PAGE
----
Italian fashion group OTB said Friday it will acquire Jil Sander from Japanese conglomerate Onward Holdings for an undisclosed sum, part of wider growth ambitions as the Diesel-owner seeks to bolster its luxury portfolio.
Luke and Lucie Meier, the creative-director duo who have designed Jil Sander since 2017, will remain in place following the deal, OTB’s president and controlling shareholder Renzo Rosso said.
The deal-making is part of a wider strategy to diversify OTB’s holdings and expand the group’s presence in high-end apparel, as its core brand Diesel struggles to regain momentum. In addition to owning the luxury labels Marni and Margiela and a licensing deal to produce Dsquared2, the group recently acquired a minority stake in LA-based Amiri.
“The strategy of the group is to grow, both with the brands we have and with new opportunities,” Rosso said in an interview.
The group already has other potential deals in the pipeline, and is continuing to keep an eye out for brands that would benefit from OTB’s resources in production, distribution, and marketing, he said.
Adding Jil Sander bolsters OTB’s stable with a well-respected designer name, though its business has foundered in recent years.
Jil Sander brought in revenue of ¥10.0 billion ($92 million) in the 12-months ending February 2020, according to Onward’s filings. That’s much lower than annual sales of around $150 million when the company acquired the brand in 2008, though sales had enjoyed a significant bump the previous year following the arrival of the Meiers at its creative helm.
The brand was started in Germany in 1968 and became famous for its rigorous, minimal approach to ready-to-wear fashion. But the company has struggled to find stability since its eponymous founder left the company in 2004, running through multiple managers and design leads.
Previous owners included Prada Group SpA and private equity fund Change Capital Partners LLC, while designers included Raf Simons, whose critically-acclaimed turn at the brand helped secure his position as a fashion star.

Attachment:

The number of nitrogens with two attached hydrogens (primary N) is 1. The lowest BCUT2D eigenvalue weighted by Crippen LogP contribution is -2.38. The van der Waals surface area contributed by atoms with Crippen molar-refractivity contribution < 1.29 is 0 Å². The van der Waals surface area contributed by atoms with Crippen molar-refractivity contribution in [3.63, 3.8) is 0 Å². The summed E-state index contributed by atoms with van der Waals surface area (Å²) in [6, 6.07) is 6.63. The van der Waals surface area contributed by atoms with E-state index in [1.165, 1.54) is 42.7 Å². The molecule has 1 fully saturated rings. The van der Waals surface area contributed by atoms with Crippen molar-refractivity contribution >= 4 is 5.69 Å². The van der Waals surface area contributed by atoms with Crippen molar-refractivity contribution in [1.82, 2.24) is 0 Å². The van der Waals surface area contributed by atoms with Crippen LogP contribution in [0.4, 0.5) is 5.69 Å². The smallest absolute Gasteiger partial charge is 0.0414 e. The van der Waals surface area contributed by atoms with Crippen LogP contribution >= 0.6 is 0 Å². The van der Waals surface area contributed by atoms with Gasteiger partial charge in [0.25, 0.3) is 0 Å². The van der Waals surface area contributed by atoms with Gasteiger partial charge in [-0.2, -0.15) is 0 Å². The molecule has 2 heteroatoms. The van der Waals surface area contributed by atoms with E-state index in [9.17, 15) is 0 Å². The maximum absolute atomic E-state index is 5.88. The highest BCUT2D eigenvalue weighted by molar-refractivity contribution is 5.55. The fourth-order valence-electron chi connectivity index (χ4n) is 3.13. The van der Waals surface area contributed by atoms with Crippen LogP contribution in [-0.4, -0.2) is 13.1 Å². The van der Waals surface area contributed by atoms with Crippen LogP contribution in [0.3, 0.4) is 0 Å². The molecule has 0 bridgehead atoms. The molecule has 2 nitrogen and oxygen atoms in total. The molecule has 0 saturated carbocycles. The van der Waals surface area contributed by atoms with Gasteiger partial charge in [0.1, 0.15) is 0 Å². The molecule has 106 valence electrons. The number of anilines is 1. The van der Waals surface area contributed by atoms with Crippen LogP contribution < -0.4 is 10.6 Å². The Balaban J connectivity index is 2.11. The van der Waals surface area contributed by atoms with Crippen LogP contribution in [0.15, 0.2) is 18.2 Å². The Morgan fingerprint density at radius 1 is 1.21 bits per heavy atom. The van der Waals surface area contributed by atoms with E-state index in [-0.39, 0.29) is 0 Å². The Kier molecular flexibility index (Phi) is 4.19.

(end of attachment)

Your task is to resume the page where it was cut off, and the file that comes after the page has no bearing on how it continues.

OTB has had its eye on the brand for several months, confirming reports it was looking at an acquisition in January. Despite the upheaval the brand experienced in recent decades, Rosso was drawn to the way it had stayed true to its signature minimalism, as well as the current creative thrust.
“Luke and Lucie are doing a very good job,” he said, “Where we will be more focused now is on the organisation, looking area by area at where we should invest.”
The push to diversify OTB is taking place in parallel efforts to reposition its core asset Diesel, which brought on Y-Project’s designer Glenn Martens as creative director in October — the jeans-maker’s latest bid to regain relevance. OTB’s sales fell 14 percent to €1.3 billion ($1.6 billion) in 2020 as its denim business took a hit from collapsing foot traffic in department stores and malls.
Maison Margiela was a notable bright spot, however, with sales rising 20 percent under creative director John Galliano, despite the departure of the brand’s chief executive Riccardo Bellini.
The deal comes amid a broader reshuffling in the industry spurred in part by instability caused by the pandemic. In the designer segment, New Guards Group co-founder Claudio Antonioli acquired the Ann Demeulemeester label, while blockbuster unions have included VF Corp’s $2.1 acquisition of Supreme and Moncler’s $1.4 billion deal to buy Stone Island.
The fact that several recent deals feature Italian acquirers is notable following decades in which the country’s brands regularly sold to foreign owners, including French luxury conglomerates and private equity funds.